The deck is stacked against Arkansas children in at-risk ZIP codes from the day they are born, ACHI President and CEO Dr. Joe Thompson said in his keynote address Thursday, June 17, at the inaugural Northwest Arkansas School Health Summit at the University of Arkansas in Fayetteville.
Representatives of dozens of public and private organizations, including schools, healthcare systems, businesses, and nonprofits, attended the summit, which was organized by the Northwest Arkansas Council.
Thompson told the attendees that about 8,000 babies are born in Northwest Arkansas each year, a significant portion of them in ZIP codes where at least 50% of the population is at or below the federal poverty level.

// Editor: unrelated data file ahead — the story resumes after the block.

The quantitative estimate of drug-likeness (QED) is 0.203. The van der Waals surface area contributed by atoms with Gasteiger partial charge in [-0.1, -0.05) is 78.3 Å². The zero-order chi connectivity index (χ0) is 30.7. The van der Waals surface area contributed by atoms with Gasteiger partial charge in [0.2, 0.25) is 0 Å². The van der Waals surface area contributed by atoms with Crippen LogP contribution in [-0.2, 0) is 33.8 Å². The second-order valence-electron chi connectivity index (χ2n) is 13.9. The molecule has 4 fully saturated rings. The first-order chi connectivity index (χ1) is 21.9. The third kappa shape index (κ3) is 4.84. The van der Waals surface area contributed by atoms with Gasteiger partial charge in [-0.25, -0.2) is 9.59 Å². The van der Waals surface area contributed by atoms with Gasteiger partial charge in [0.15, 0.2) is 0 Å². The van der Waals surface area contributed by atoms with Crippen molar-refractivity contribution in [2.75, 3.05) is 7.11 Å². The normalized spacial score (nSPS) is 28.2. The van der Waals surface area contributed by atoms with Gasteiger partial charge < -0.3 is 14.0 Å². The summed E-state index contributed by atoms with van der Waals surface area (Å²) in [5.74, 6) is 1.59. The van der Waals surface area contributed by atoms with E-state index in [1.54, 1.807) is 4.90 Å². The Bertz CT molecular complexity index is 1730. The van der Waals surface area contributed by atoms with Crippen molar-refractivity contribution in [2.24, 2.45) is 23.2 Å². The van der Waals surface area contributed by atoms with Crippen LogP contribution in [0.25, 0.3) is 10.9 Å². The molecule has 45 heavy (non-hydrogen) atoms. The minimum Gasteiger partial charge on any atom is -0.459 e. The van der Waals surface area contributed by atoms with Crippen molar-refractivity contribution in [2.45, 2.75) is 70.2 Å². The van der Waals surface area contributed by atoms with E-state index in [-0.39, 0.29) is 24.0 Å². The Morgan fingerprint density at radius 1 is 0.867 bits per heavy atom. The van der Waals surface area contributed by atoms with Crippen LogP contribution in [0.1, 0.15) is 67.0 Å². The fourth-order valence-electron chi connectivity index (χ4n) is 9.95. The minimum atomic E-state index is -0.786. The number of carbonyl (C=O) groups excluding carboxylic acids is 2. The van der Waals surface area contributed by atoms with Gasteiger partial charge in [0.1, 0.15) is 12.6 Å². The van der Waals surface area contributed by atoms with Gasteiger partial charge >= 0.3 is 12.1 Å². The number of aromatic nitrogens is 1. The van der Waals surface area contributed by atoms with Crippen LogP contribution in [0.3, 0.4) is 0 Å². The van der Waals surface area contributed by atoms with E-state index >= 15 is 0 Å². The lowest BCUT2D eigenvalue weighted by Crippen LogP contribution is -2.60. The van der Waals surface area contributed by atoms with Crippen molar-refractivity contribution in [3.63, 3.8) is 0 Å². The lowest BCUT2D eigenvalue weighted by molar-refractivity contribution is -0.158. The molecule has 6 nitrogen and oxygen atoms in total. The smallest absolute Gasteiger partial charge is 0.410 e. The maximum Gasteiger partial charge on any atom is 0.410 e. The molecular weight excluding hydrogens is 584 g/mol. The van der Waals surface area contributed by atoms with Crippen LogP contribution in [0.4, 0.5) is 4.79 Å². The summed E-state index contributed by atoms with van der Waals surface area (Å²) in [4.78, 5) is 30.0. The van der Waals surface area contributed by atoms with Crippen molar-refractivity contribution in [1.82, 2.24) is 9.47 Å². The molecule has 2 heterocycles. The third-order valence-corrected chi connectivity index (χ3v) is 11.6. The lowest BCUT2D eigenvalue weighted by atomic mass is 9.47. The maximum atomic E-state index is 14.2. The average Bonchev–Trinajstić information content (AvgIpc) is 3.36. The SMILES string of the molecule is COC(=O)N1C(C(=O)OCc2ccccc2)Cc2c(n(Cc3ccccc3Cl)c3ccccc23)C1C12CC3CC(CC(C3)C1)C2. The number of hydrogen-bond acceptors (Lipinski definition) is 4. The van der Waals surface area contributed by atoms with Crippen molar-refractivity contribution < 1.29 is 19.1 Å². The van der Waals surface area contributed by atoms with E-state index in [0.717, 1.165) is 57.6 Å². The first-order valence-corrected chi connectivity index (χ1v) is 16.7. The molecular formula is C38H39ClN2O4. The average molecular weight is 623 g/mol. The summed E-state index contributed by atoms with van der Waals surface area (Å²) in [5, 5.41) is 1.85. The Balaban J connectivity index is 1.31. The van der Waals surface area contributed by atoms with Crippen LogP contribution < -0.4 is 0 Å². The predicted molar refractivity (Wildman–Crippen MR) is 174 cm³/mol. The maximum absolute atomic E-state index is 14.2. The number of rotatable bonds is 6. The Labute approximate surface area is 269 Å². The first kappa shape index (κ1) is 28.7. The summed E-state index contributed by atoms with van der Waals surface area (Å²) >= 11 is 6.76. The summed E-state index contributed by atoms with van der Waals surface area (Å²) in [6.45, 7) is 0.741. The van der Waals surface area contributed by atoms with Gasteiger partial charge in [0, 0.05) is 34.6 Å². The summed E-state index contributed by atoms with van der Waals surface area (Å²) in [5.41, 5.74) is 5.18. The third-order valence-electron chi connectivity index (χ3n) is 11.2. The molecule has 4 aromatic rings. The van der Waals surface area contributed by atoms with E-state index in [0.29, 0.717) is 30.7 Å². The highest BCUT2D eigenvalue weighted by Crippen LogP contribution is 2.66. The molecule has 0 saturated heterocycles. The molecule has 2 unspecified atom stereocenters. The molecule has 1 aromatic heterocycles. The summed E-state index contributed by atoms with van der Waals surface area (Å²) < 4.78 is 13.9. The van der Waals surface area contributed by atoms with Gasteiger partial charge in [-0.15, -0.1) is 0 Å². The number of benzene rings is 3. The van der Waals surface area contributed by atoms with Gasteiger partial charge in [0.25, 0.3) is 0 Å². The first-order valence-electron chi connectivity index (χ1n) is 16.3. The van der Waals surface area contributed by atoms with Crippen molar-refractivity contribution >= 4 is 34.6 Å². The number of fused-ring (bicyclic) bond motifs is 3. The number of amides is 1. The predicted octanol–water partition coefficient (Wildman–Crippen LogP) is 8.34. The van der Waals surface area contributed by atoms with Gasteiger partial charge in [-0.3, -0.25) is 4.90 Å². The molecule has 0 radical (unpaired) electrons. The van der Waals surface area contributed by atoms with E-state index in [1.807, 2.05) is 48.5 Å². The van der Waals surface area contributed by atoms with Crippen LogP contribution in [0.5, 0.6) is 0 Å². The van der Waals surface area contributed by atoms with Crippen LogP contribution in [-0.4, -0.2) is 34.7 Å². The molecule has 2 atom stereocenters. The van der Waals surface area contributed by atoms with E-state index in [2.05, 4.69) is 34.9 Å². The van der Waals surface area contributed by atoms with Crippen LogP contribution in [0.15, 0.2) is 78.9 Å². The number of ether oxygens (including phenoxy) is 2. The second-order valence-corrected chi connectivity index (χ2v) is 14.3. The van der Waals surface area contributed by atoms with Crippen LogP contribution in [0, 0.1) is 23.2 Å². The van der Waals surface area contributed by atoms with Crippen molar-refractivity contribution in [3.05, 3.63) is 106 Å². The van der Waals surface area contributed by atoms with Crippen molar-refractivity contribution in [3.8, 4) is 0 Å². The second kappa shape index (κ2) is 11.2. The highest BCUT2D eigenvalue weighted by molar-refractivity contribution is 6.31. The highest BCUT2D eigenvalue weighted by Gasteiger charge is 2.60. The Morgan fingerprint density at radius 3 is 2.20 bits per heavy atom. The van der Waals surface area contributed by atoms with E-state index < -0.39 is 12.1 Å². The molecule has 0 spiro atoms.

He showed maps of Springdale and Fayetteville in which elementary school boundaries were overlaid with census block boundaries. By comparing the elementary schools’ letter grades given by the Arkansas Department of Education with statistics for the census blocks such as percentages of children living in poverty and percentages of adults reporting mental distress, Thompson demonstrated the connection between social determinates of health, or “ZIP code risk,” and poor school performance.
Interactive maps similar to the ones Thompson used in his presentation, along with maps of Little Rock, Fort Smith, and Jonesboro, are available on our website.
Thompson also said the impact of COVID-19 has not been evenly distributed. In households where parents work in places such as processing plants and retail outlets, where working from home is not possible, the impact has tended to be worse than in households where parents have more options, he said.